By Jim Schutze
By Rachel Watts
By Lauren Drewes Daniels
By Anna Merlan
By Lee Escobedo
By Alice Laussade
By Scott Reitz
Dorn had been a staff producer at Atlantic jazz. He scored in the pop world with Roberta Flack hits like "Killing Me Softly."
"When you have million-sellers and Grammys together, that buys you years of people takin' a shot with you. I must have bought myself five or six years beyond when I was actually making hits."
Dorn did surreal records, avoided big stars, and began to drift further from the center of the record business. Among a hundred albums he did at Regent were the debuts of Leon Redbone, Bette Midler, and Peter Allen, as well as albums by Steve Goodman, Dory Previn, Yusef Lateef, and Don McLean.
I remember watching Peter Allen during a break between takes from his first album, Continental American. He sat before the TV impassively as news that his divorce from Liza Minnelli came through on screen.
Don McLean's fourth album, Homeless Brother, was done at Regent. The Dorn-produced LP only furthered McLean's descent, but it did contain two overlooked gems: "Wonderful Baby," a ditty on par with anything Irving Berlin wrote (Fred Astaire later recorded it), and "Sail Away, Raymond," a sea chantey by George Harrison, who sent it to McLean.
McLean was a bit schlubby and melancholy, and did not fit the romantic image suggested by "Vincent" and "American Pie" just a few years earlier. He recorded in Studio A every day, breaking to watch Nixon's resignation. "The critics don't understand me," he would say with genuine angst. I purchased some of his brilliant earlier LPs at Woolworth's, where they were already in the remainder bin. I showed them, Woolworth's remainder stickers still affixed, to McLean.
"Oh, God," he said, recoiling. The stickers depressed him.
Dorn had lost all hearing in his left ear overnight during a childhood case of mumps. Because he couldn't hear stereo, many of his records were done mono. One of Dorn's artistic trademarks included adding aimless sound montages to albums, the noodling of a pothead. Another brainstorm involved his dream to record a duet between John Lennon and Kate Smith. This never happened.
Kenny Vance, originally of Jay and the Americans, was one of Dorn's right-hand men. They would sit stoned long into the night, doing dozens of mixes on some deep track from, say, a Lucy Simon (sister of Carly) record. They'd imagine they heard some tiny noise or imperfection deep in the mix, crack open expensive virgin reels of Ampex tape, and do endless remixes, one indistinguishable from the other.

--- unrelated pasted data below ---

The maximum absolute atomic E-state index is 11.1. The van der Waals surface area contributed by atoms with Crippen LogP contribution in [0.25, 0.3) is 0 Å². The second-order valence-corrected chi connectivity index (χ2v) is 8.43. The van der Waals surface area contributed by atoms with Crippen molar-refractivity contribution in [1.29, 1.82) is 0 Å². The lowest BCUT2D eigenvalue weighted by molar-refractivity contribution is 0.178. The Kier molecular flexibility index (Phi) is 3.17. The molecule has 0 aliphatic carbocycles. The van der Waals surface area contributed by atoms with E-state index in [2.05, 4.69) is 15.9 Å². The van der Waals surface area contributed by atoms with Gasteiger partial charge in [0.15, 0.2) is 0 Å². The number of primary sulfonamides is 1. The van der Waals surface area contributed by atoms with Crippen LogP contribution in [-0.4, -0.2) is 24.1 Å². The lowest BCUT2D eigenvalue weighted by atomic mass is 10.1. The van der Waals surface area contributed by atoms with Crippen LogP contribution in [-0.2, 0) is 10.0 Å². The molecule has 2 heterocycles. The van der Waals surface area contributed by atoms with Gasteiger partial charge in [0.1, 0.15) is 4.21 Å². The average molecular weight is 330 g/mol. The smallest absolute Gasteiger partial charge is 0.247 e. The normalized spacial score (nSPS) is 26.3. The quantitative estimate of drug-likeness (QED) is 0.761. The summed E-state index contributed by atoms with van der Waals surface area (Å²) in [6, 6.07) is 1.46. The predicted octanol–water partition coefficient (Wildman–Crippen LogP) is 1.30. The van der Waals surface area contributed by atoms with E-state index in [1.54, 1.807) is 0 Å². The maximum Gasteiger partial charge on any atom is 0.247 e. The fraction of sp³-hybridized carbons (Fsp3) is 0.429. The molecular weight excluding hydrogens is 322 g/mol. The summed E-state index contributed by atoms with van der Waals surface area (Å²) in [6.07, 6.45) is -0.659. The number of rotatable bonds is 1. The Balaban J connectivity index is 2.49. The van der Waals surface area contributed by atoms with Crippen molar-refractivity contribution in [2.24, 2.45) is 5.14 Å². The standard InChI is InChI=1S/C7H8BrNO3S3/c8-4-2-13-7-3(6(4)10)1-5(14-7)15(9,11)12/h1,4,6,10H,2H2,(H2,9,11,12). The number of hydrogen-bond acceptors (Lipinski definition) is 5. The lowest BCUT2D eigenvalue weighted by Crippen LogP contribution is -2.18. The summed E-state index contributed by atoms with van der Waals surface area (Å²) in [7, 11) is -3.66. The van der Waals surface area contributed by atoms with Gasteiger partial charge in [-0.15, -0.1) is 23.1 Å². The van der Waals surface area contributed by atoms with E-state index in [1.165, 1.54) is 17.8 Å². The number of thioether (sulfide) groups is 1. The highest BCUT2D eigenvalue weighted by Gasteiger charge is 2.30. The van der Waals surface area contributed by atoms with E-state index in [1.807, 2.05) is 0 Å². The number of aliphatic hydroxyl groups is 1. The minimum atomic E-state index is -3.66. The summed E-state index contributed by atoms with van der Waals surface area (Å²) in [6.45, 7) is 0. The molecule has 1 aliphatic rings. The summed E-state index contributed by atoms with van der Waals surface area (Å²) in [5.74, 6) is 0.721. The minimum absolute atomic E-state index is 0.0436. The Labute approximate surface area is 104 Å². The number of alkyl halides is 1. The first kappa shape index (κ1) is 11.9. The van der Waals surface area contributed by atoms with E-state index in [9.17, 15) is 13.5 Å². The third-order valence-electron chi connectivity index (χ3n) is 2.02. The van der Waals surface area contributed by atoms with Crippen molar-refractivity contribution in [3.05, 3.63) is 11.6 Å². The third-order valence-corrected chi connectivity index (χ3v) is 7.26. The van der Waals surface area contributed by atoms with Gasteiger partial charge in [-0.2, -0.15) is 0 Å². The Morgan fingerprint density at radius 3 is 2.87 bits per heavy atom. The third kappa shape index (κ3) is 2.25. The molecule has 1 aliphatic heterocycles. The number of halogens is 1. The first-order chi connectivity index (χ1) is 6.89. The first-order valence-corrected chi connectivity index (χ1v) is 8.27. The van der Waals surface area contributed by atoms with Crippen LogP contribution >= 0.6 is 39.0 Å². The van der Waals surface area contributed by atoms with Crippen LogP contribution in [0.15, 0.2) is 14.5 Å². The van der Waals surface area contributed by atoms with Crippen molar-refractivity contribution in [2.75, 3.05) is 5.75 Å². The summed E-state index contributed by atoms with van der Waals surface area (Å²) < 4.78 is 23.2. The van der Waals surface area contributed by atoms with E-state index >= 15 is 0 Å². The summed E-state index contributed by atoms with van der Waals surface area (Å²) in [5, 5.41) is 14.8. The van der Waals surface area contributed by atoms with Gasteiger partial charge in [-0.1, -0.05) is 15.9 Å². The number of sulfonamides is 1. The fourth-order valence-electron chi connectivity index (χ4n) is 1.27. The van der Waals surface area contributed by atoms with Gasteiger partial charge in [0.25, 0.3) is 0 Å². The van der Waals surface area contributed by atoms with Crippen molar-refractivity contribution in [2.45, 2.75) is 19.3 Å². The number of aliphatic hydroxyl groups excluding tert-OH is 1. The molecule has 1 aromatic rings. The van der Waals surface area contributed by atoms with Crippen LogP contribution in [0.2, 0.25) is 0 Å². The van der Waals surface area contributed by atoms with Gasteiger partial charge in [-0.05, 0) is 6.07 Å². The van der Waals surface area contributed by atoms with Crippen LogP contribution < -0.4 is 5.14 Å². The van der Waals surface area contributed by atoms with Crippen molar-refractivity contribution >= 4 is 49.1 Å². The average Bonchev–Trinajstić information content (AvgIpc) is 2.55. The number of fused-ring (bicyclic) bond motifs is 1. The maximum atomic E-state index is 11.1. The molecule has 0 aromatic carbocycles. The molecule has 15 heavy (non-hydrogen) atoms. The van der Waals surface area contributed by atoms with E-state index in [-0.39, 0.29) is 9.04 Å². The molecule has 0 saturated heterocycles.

"I wanted to puke," recalls legendary Atlantic boss Jerry Wexler. "Dorn wasted tons of our money."
Wexler himself was a master of the rollback: "If there's 20 bad takes, roll back to the best one and fix it. I've made a few records, and my heavy hand as producer is on them. I could change a record. Dorn would stop a take and tell them to 'just try something different.'
"My ultimate definition of a producer," Wexler concludes, "is someone who can change the music, the tempo, syncopation, hum out a bass line. You don't have to be a musician."
Dorn worked almost exclusively with engineer Robert Lifton, Regent Sound's owner. Shortly after I arrived, Lifton took me up to a fifth-floor warehouse. He left me alone with the key, instructing me to organize the whole junkyard and someday present him with an inventory. Regent would eventually return tapes to any rightful surviving companies.
I was left alone with over 50,000 musty reels of tape. A wasteland of forgotten master reels dating back to the '50s, from record companies, Tin Pan Alley songwriters, and music-industry publishers with dozens of subsidiary labels and shell companies that seemed like so much gibberish at the time: Coral Rock, Aeolian, Shapiro-Bernstein, Screen Gems-Columbia Music, the Wes Farrell Organization, ATV-Kirshner.
Publishers were the secret financial barons of the music industry. No one could explain exactly what they did other than collect money. The office of Aaron Schroeder International, for instance, was the penthouse of our building. Schroeder owned publishing rights on Elvis and even some Beatles stuff. A bona fide crook, he always had lawsuits leveled against him for stealing money. I never saw the shadowy Schroeder, only his hot blonde receptionist. She got locked out one Friday evening when I was working late. She was the first, maybe the only, girl ever to step into my fifth-floor enclave. Her pocketbook and keys were stuck inside the top floor, and we spent hours trying to break through windows and fire escapes. Wilbur, the crusty old black night super, caught us. He took me aside and, shaking his head, said, "If you got dat broad naked, boy, you wouldn't know what to do with it."
After spending two years dusting them off, I still see faded box labels in my sleep. Amid chaos I would slowly reunite scattered tape reels with labels like Limon Dance and Beacon Hill or Phillips Productions. Shapiro-Bernstein had some 200 dusty reels, each plucked from mountains of disorder to be filed chronologically from 1961 to 1968. There were endless quarter-inch reels of Search for Tomorrow soap opera cues, produced by Elliot Lawrence downstairs in Studio B. If you ever wondered what the 16 1/2 speed was on your old record player, it was for these huge, tire-round acetate records, once used on military radio. Hundreds lay moldering, used on long-obsolete industrial-sized record machines. The machines themselves lay in ruin in this audio junkyard.